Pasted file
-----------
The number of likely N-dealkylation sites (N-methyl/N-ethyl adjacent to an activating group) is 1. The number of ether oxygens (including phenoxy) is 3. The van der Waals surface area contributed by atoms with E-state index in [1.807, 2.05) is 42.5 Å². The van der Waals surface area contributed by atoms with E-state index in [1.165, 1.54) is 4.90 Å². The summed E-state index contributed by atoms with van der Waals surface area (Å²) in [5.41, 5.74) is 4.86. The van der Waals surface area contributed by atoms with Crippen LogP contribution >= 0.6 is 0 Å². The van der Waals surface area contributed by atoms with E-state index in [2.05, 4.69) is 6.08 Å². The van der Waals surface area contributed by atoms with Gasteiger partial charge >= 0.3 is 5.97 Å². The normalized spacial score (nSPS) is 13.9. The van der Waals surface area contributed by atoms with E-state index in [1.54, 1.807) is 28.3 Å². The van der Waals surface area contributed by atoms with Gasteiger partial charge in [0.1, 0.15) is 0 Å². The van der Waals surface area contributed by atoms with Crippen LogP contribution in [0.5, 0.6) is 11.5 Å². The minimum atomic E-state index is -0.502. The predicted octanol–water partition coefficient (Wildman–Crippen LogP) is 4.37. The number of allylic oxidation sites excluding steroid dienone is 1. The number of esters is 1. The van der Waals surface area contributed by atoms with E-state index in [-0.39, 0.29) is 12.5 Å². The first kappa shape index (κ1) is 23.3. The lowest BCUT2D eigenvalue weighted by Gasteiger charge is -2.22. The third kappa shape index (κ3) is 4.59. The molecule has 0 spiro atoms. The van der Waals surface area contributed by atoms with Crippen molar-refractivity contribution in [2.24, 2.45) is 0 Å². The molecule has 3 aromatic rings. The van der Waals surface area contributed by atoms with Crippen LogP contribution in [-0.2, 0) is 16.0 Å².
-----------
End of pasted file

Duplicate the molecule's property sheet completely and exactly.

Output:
The number of likely N-dealkylation sites (N-methyl/N-ethyl adjacent to an activating group) is 1. The number of ether oxygens (including phenoxy) is 3. The van der Waals surface area contributed by atoms with E-state index in [1.807, 2.05) is 42.5 Å². The van der Waals surface area contributed by atoms with E-state index in [1.165, 1.54) is 4.90 Å². The summed E-state index contributed by atoms with van der Waals surface area (Å²) in [5.41, 5.74) is 4.86. The van der Waals surface area contributed by atoms with Crippen LogP contribution >= 0.6 is 0 Å². The van der Waals surface area contributed by atoms with E-state index in [2.05, 4.69) is 6.08 Å². The van der Waals surface area contributed by atoms with Gasteiger partial charge >= 0.3 is 5.97 Å². The normalized spacial score (nSPS) is 13.9. The van der Waals surface area contributed by atoms with E-state index in [1.54, 1.807) is 28.3 Å². The van der Waals surface area contributed by atoms with Gasteiger partial charge in [0.1, 0.15) is 0 Å². The van der Waals surface area contributed by atoms with Crippen LogP contribution in [0.5, 0.6) is 11.5 Å². The minimum atomic E-state index is -0.502. The predicted octanol–water partition coefficient (Wildman–Crippen LogP) is 4.37. The number of allylic oxidation sites excluding steroid dienone is 1. The number of esters is 1. The van der Waals surface area contributed by atoms with E-state index in [-0.39, 0.29) is 12.5 Å². The first kappa shape index (κ1) is 23.3. The lowest BCUT2D eigenvalue weighted by Gasteiger charge is -2.22. The third kappa shape index (κ3) is 4.59. The molecule has 0 spiro atoms. The van der Waals surface area contributed by atoms with Crippen molar-refractivity contribution in [2.24, 2.45) is 0 Å². The molecule has 3 aromatic rings. The van der Waals surface area contributed by atoms with Crippen LogP contribution in [-0.2, 0) is 16.0 Å².